Atlanta—The less-than-universal recommendation by a CDC committee is expected to mean a considerably lower uptake of respiratory syncytial virus (RSV) vaccines by older adults.

The Advisory Committee on Immunization Practices (ACIP) voted that adults aged 65 years and older may receive a single dose of the vaccine, using shared clinical decision-making with their care providers.

The second vote said that shared clinical decision-making based on risk assessment should be used for adults aged 60 to 64 years.

In May, the FDA approved two RSV vaccines for use in adults aged 60 years and older—GSK’s vaccine Arexvy (which is a recombinant glycoprotein vaccine that contains the company’s proprietary AS01 adjuvant) and Pfizer's RSV vaccine Abrysvo (an unadjuvanted bivalent recombinant subunit vaccine that contains antigens against the A and B RSV subgroups).

Both vaccines contain 120 mcg of antigen and are given as a single IM dose.

The ACIP suggested that the decision whether or not to vaccinate an individual may be informed by the:

• Best available evidence of who may benefit
• An individual’s characteristics, values, and preferences
• The healthcare provider’s clinical discretion
• The characteristics of the vaccine being considered.

In this case, the CDC noted that adults who may be at higher risk of RSV disease include those with immune compromise, endocrine disorders (e.g., diabetes, hematologic disorders), chronic cardiovascular diseases (e.g., congestive heart failure and coronary artery disease), neurologic disorders, chronic lung diseases (e.g., chronic obstructive pulmonary disease and asthma), and kidney and liver disorders.

Living in a long-term care facility also is a risk factor, according to public health officials.

The ACIP also noted that RSV vaccination is currently approved and recommended as a single dose, and “optimally, vaccination of eligible adults should occur before the onset of increased RSV activity in the community.” The timing is unclear because the season deviated during the COVID-19 pandemic.

“Given this variability, the ideal time to start vaccinating cannot be predicted in advance of the 2023-2024 RSV season,” the CDC advised. “Providers should therefore offer RSV vaccination as soon as vaccine supply becomes available. Providers should continue to offer RSV vaccination throughout the RSV season to eligible adults who remain unvaccinated. There are insufficient data at this time to determine the need for revaccination.”

Guidance also was offered on coadministration of RSV vaccines with other vaccines, with the authors pointing out, “In accordance with General Best Practice Guidelines for Immunization, coadministration of RSV vaccines with other adult vaccines is acceptable This includes giving RSV vaccines simultaneously with seasonal influenza vaccines, COVID-19 vaccines, pneumococcal vaccines, Td/Tdap [tetanus and diphtheria/tetanus, diphtheria, and pertussis], and recombinant zoster vaccine (Shingrix).”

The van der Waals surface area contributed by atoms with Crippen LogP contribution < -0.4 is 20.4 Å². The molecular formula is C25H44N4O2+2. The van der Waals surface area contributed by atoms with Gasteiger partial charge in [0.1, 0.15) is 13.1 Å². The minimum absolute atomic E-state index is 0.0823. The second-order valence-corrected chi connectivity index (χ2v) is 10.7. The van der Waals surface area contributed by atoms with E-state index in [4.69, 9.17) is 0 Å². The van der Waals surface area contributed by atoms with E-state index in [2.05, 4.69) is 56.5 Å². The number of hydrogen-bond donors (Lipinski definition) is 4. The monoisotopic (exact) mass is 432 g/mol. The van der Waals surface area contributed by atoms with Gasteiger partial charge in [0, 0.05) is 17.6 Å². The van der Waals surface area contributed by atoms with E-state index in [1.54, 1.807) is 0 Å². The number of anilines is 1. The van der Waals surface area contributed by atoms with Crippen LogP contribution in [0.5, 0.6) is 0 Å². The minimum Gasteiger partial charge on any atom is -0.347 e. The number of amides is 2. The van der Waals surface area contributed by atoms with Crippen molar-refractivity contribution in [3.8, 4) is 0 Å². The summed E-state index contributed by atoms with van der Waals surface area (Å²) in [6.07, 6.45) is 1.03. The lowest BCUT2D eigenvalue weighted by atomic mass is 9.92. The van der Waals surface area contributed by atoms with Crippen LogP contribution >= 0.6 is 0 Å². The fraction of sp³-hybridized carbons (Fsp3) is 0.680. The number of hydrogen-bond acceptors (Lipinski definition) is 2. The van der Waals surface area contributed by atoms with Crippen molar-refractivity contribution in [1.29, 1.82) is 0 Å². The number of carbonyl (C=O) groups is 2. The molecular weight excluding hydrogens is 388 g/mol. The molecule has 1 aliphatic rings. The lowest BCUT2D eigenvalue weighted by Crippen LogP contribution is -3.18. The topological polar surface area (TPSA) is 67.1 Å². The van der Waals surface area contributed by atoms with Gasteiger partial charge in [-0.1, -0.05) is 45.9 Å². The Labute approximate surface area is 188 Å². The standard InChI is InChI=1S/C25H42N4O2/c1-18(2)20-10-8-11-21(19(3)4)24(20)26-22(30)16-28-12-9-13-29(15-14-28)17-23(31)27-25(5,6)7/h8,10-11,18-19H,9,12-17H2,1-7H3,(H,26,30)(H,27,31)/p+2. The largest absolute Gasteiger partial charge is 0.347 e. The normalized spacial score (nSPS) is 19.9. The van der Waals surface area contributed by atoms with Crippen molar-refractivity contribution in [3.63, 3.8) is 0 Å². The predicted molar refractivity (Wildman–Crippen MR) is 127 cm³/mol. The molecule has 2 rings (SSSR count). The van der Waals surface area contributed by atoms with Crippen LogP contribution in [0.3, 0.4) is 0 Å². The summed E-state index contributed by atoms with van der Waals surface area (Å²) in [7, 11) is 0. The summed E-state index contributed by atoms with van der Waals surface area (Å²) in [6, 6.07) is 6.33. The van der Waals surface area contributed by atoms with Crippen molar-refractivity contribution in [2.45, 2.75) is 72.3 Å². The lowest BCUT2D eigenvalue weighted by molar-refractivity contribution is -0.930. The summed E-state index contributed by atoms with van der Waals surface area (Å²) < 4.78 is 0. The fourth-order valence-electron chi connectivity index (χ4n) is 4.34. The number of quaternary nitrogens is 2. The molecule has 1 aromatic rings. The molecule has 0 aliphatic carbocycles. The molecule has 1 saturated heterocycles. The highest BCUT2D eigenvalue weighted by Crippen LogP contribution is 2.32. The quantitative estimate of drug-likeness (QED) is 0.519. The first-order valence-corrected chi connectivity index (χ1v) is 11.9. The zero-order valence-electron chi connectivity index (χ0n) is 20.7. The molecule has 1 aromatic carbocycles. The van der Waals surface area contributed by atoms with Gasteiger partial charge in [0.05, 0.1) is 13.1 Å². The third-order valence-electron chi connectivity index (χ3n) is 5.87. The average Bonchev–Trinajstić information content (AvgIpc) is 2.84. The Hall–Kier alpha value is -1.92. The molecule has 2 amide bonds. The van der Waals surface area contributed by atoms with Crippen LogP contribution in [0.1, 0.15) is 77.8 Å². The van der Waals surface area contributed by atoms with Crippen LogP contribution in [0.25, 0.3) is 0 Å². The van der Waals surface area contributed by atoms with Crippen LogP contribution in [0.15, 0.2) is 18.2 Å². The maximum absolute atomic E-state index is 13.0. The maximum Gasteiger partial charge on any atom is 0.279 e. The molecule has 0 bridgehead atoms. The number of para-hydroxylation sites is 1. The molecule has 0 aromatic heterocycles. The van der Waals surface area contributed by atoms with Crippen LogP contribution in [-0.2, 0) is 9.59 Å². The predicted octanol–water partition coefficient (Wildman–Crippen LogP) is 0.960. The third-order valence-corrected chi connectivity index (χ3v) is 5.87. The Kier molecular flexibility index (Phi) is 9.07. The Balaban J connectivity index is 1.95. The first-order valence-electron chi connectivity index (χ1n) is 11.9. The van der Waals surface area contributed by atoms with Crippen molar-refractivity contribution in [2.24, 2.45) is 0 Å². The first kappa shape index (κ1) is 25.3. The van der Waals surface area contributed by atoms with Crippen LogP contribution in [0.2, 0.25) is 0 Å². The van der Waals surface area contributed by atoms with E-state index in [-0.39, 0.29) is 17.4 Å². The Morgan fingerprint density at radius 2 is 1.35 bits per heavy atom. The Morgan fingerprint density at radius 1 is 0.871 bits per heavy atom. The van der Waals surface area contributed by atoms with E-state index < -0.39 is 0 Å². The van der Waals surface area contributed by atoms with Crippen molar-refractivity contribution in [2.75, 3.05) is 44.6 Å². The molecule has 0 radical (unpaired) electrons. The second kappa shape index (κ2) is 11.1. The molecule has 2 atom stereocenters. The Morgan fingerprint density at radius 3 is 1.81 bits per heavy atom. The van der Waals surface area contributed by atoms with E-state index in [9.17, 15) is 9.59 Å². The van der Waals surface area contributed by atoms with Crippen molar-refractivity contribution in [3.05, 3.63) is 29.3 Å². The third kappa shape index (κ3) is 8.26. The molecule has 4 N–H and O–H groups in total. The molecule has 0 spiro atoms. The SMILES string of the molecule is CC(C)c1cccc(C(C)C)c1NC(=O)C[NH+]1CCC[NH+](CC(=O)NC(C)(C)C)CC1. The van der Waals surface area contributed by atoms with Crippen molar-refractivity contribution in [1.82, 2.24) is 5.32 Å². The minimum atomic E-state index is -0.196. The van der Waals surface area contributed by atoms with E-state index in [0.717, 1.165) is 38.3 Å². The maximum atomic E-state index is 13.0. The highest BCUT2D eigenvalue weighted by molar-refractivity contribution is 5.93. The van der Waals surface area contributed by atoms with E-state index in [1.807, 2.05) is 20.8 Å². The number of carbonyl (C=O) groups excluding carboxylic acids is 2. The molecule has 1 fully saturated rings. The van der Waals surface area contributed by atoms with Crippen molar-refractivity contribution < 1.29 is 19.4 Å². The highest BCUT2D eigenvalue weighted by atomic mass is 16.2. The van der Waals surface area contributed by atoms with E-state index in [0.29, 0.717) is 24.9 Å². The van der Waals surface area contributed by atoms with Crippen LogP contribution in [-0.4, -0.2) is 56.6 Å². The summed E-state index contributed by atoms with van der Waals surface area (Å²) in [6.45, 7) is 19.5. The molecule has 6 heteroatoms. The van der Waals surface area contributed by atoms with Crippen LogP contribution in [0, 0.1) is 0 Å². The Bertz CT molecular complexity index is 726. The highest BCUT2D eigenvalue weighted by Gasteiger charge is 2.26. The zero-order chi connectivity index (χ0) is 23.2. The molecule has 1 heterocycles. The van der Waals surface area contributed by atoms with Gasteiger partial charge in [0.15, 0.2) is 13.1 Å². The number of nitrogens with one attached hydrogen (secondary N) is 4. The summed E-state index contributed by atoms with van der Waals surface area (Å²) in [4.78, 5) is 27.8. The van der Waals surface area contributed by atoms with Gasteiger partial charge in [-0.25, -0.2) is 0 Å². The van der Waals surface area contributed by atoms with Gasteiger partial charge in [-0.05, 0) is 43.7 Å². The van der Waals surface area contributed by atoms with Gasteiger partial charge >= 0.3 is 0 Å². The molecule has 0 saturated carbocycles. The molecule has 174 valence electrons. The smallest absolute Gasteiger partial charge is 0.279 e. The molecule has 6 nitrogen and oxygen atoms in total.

They cautioned, however, that data are currently limited on the immunogenicity of coadministration of RSV vaccines with other vaccines. “In general, coadministration of RSV and seasonal influenza vaccines met non-inferiority criteria for immunogenicity,” according to the report. “However, RSV and influenza antibody titers were generally somewhat lower with coadministration. Additional studies on immunogenicity of coadministration of RSV with other adult vaccines are in process.”

It added that prespecified noninferiority criteria for immune responses were met across trials, with the exception of the FluA/Darwin H3N2 strain after simultaneous administration of the RSVPreF3 vaccine (Arexvy by GSK) and the adjuvanted quadrivalent inactivated influenza vaccine. The CDC also warned that coadministration of multiple vaccines at the same visit may increase reactogenicity, noting, “Post-licensure safety monitoring of coadministration of RSV vaccines with other vaccines will further inform coadministration guidance.”

Even though they were not included in clinical trials, the ACIP says that patients with immunocompromising conditions also may receive the RSV vaccine under shared clinical decision making. “Adults with immunocompromising conditions are at risk of severe RSV-associated disease and death. They may benefit from RSV vaccination but were not included in the clinical trials so efficacy in this population is unknown. These individuals, including those receiving immunosuppressive therapy, may have a diminished immune response to RSV vaccination.”

The content contained in this article is for informational purposes only. The content is not intended to be a substitute for professional advice. Reliance on any information provided in this article is solely at your own risk.

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